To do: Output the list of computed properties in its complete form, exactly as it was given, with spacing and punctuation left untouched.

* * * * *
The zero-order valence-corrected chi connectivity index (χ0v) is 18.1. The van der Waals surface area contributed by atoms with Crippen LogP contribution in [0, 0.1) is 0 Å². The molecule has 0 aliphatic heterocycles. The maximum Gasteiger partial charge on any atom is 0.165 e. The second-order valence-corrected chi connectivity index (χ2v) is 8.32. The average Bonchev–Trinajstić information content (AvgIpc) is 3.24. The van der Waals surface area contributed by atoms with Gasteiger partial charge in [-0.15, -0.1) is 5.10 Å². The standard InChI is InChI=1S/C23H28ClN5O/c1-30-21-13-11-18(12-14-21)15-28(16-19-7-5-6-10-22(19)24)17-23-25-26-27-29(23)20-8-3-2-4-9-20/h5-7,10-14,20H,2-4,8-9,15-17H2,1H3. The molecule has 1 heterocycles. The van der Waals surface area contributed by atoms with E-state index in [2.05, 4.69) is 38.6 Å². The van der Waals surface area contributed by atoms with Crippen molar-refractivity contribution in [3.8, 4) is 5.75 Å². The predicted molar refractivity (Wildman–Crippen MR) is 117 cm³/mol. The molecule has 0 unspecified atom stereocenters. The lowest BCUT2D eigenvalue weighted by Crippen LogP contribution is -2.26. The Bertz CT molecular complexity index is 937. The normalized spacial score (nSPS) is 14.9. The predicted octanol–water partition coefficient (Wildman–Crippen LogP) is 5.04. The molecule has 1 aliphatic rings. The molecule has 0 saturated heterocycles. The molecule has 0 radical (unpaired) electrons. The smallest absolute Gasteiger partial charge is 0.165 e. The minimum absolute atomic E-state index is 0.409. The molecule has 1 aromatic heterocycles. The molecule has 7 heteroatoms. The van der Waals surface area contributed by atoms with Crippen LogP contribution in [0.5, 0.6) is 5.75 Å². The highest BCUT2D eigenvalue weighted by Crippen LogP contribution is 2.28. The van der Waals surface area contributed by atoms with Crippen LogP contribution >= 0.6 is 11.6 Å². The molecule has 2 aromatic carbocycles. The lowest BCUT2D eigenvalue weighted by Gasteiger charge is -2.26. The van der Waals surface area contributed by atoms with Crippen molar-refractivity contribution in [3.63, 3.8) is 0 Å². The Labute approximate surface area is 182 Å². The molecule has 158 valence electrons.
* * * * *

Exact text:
The zero-order valence-corrected chi connectivity index (χ0v) is 18.1. The van der Waals surface area contributed by atoms with Crippen LogP contribution in [0, 0.1) is 0 Å². The molecule has 0 aliphatic heterocycles. The maximum Gasteiger partial charge on any atom is 0.165 e. The second-order valence-corrected chi connectivity index (χ2v) is 8.32. The average Bonchev–Trinajstić information content (AvgIpc) is 3.24. The van der Waals surface area contributed by atoms with Gasteiger partial charge in [-0.15, -0.1) is 5.10 Å². The standard InChI is InChI=1S/C23H28ClN5O/c1-30-21-13-11-18(12-14-21)15-28(16-19-7-5-6-10-22(19)24)17-23-25-26-27-29(23)20-8-3-2-4-9-20/h5-7,10-14,20H,2-4,8-9,15-17H2,1H3. The molecule has 1 heterocycles. The van der Waals surface area contributed by atoms with E-state index in [2.05, 4.69) is 38.6 Å². The van der Waals surface area contributed by atoms with Crippen molar-refractivity contribution in [3.8, 4) is 5.75 Å². The predicted molar refractivity (Wildman–Crippen MR) is 117 cm³/mol. The molecule has 0 unspecified atom stereocenters. The lowest BCUT2D eigenvalue weighted by Crippen LogP contribution is -2.26. The Bertz CT molecular complexity index is 937. The normalized spacial score (nSPS) is 14.9. The predicted octanol–water partition coefficient (Wildman–Crippen LogP) is 5.04. The molecule has 1 aliphatic rings. The molecule has 0 saturated heterocycles. The molecule has 0 radical (unpaired) electrons. The smallest absolute Gasteiger partial charge is 0.165 e. The minimum absolute atomic E-state index is 0.409. The molecule has 1 aromatic heterocycles. The molecule has 7 heteroatoms. The van der Waals surface area contributed by atoms with Crippen LogP contribution in [0.5, 0.6) is 5.75 Å². The highest BCUT2D eigenvalue weighted by Crippen LogP contribution is 2.28. The van der Waals surface area contributed by atoms with Crippen LogP contribution >= 0.6 is 11.6 Å². The molecule has 2 aromatic carbocycles. The lowest BCUT2D eigenvalue weighted by Gasteiger charge is -2.26. The van der Waals surface area contributed by atoms with Crippen molar-refractivity contribution in [3.63, 3.8) is 0 Å². The Labute approximate surface area is 182 Å². The molecule has 158 valence electrons.